Lowey exit could shake up energy and environment panels

By George Cahlink | 11/07/2019 07:03 AM EST

A race to be the top Democrat on the House Appropriations Committee in 2021 could lead to a reshuffling of lawmakers who oversee spending for energy and environmental agencies.

The departure of House Appropriations Chairwoman Nita Lowey (D-N.Y.) could lead to a broad leadership shuffle.

The departure of House Appropriations Chairwoman Nita Lowey (D-N.Y.) could lead to a broad leadership shuffle. Appropriations Committee/Facebook

A race to be the top Democrat on the House Appropriations Committee in 2021 could lead to a reshuffling of the lawmakers who oversee spending for energy and environmental agencies.

House Democrats will select a new leader since Chairwoman Nita Lowey (D-N.Y.) opted to retire at the end of this Congress.

Additionally, yesterday’s retirement announcement from Rep. Pete Visclosky (D-Ind.), the panel’s No. 3 who helms the powerful Defense Appropriations Subcommittee, will spur more shuffling.


Rep. Marcy Kaptur (D-Ohio), chairwoman of the Energy and Water Subcommittee, and Rep. Betty McCollum (D-Minn.), chairwoman of Interior-EPA, could see their jobs change.

Kaptur, the panel’s No. 2 Democrat, wants to replace Lowey. McCollum could wind up leading the Defense Subcommittee.

The House Democratic Caucus will vote on the committee leader when it organizes for the next Congress, based on the recommendations of the Democratic Steering and Policy Committee.

The caucus also ratifies Appropriations subcommittee chairs, known as cardinals, following the spending panel’s own recommendations.

Race for the gavel

Lawmakers from both parties say the race to lead the committee is a battle between Kaptur and Rep. Rosa DeLauro (D-Conn.), the chairwoman of the Labor-Health and Human Services Appropriations Subcommittee.

Both are seen as well-qualified to lead the panel but would bring different styles.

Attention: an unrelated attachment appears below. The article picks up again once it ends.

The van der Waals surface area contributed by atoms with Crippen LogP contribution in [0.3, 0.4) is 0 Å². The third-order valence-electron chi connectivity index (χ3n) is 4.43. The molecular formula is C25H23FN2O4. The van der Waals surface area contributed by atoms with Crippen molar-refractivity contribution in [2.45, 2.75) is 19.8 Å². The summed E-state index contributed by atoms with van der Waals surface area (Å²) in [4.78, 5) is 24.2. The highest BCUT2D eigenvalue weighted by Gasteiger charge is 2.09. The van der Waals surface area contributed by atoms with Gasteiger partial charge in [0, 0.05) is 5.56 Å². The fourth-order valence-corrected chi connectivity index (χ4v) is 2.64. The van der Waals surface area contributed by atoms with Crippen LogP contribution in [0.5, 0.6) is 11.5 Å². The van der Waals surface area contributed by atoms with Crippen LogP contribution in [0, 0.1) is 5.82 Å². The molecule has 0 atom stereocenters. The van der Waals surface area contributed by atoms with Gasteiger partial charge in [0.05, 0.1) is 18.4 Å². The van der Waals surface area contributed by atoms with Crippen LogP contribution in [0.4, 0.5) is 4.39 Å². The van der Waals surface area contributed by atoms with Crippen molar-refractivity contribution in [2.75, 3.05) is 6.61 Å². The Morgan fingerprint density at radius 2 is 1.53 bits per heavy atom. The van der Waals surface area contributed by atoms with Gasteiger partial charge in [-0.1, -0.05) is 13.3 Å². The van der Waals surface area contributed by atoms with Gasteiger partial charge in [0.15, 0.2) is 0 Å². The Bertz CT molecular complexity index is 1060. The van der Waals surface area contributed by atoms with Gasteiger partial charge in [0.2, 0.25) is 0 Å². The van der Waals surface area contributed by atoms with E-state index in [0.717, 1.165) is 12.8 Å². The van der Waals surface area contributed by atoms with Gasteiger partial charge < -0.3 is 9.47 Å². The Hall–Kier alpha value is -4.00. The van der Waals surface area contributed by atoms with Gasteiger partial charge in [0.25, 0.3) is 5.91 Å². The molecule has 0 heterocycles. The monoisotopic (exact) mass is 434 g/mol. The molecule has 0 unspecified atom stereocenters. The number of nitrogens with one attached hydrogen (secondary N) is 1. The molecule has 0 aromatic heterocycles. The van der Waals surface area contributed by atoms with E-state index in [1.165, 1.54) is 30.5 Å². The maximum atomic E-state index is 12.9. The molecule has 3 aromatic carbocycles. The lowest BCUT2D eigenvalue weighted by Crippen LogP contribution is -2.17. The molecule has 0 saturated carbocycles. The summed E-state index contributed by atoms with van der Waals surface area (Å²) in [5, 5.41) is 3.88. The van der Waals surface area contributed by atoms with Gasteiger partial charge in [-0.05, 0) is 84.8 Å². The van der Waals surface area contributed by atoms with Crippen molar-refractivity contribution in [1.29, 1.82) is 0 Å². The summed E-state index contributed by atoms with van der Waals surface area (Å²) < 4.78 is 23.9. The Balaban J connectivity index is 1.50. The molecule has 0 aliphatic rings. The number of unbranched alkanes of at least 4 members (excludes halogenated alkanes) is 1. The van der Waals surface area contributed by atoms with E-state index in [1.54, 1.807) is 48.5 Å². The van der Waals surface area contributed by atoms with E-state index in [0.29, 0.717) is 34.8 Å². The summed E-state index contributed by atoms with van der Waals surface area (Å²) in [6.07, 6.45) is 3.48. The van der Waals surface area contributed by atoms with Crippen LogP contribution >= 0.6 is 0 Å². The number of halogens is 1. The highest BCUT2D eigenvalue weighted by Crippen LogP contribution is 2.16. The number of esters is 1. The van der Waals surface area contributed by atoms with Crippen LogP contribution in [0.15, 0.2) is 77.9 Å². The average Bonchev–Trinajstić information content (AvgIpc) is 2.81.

The favorite is DeLauro, an outspoken liberal from a district that includes Yale University. She is expected to benefit from close ties to Speaker Nancy Pelosi (D-Calif.), her popularity with progressives and proven fundraising prowess.

Like Pelosi, DeLauro comes from a tight-knit, Italian-Catholic family and grew up in local politics. She won her House seat in 1990 after serving as a chief of staff for then-Sen. Chris Dodd (D-Conn.), as well as leading EMILY’s List, the Democratic women’s fundraising behemoth. She is half of a Democratic power couple, being married to pollster Stan Greenberg.

Kaptur, who lost a race for the top slot to Lowey in 2012, has populist leanings that once drew an invitation from independent presidential candidate Ross Perot to be his running mate. She declined.

Kaptur gave up pursuing a doctorate in urban planning to win her first race representing her hometown of Toledo in 1982. She later beat liberal icon Rep. Dennis Kucinich (D-Ohio) after their districts were combined.

Known for her behind-the-scenes work, Kaptur has had occasional breaks with her party on social issues that were seen as hurting her against Lowey. Her supporters say her record on abortion issues has since improved.

Kaptur, the longest-serving woman in House history, has already circulated a "Dear Colleague" letter to make her case for the job.

"I have the most experience," Kaptur told E&E News. "I have served here long enough that I have served on most of the subcommittees."

The Ohio Democrat also said she would tout her reputation for working across party lines and notes her getting the gavel would bring some geographic diversity to the party’s roster of chairs, which is dominated by coastal Democrats.